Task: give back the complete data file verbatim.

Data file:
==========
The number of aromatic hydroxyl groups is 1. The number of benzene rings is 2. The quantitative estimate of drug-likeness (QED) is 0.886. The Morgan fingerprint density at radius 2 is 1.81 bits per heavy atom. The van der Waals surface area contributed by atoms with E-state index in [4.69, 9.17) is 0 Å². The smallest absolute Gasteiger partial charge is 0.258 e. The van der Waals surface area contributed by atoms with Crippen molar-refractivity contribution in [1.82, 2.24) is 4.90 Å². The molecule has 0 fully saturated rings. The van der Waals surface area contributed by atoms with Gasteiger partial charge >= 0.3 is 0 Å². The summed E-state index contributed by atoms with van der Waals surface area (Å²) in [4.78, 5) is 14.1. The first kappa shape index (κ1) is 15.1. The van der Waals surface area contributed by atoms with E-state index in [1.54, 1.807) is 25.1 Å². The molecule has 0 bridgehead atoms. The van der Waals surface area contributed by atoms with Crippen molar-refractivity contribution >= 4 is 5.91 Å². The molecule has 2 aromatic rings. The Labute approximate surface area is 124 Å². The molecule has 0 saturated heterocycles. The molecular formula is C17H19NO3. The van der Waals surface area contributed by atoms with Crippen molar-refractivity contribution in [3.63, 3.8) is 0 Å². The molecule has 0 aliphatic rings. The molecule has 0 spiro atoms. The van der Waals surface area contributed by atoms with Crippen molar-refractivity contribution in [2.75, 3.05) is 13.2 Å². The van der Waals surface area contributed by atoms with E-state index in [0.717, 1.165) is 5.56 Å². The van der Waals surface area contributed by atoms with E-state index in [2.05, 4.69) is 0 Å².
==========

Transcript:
The number of aromatic hydroxyl groups is 1. The number of benzene rings is 2. The quantitative estimate of drug-likeness (QED) is 0.886. The Morgan fingerprint density at radius 2 is 1.81 bits per heavy atom. The van der Waals surface area contributed by atoms with E-state index in [4.69, 9.17) is 0 Å². The smallest absolute Gasteiger partial charge is 0.258 e. The van der Waals surface area contributed by atoms with Crippen molar-refractivity contribution in [1.82, 2.24) is 4.90 Å². The molecule has 0 fully saturated rings. The van der Waals surface area contributed by atoms with Gasteiger partial charge >= 0.3 is 0 Å². The summed E-state index contributed by atoms with van der Waals surface area (Å²) in [4.78, 5) is 14.1. The first kappa shape index (κ1) is 15.1. The van der Waals surface area contributed by atoms with E-state index in [1.54, 1.807) is 25.1 Å². The molecule has 0 bridgehead atoms. The van der Waals surface area contributed by atoms with Crippen molar-refractivity contribution >= 4 is 5.91 Å². The molecule has 2 aromatic rings. The Labute approximate surface area is 124 Å². The molecule has 0 saturated heterocycles. The molecular formula is C17H19NO3. The van der Waals surface area contributed by atoms with Crippen molar-refractivity contribution in [3.63, 3.8) is 0 Å². The molecule has 0 aliphatic rings. The molecule has 0 spiro atoms. The van der Waals surface area contributed by atoms with Crippen molar-refractivity contribution in [2.75, 3.05) is 13.2 Å². The van der Waals surface area contributed by atoms with E-state index in [0.717, 1.165) is 5.56 Å². The van der Waals surface area contributed by atoms with E-state index in [2.05, 4.69) is 0 Å².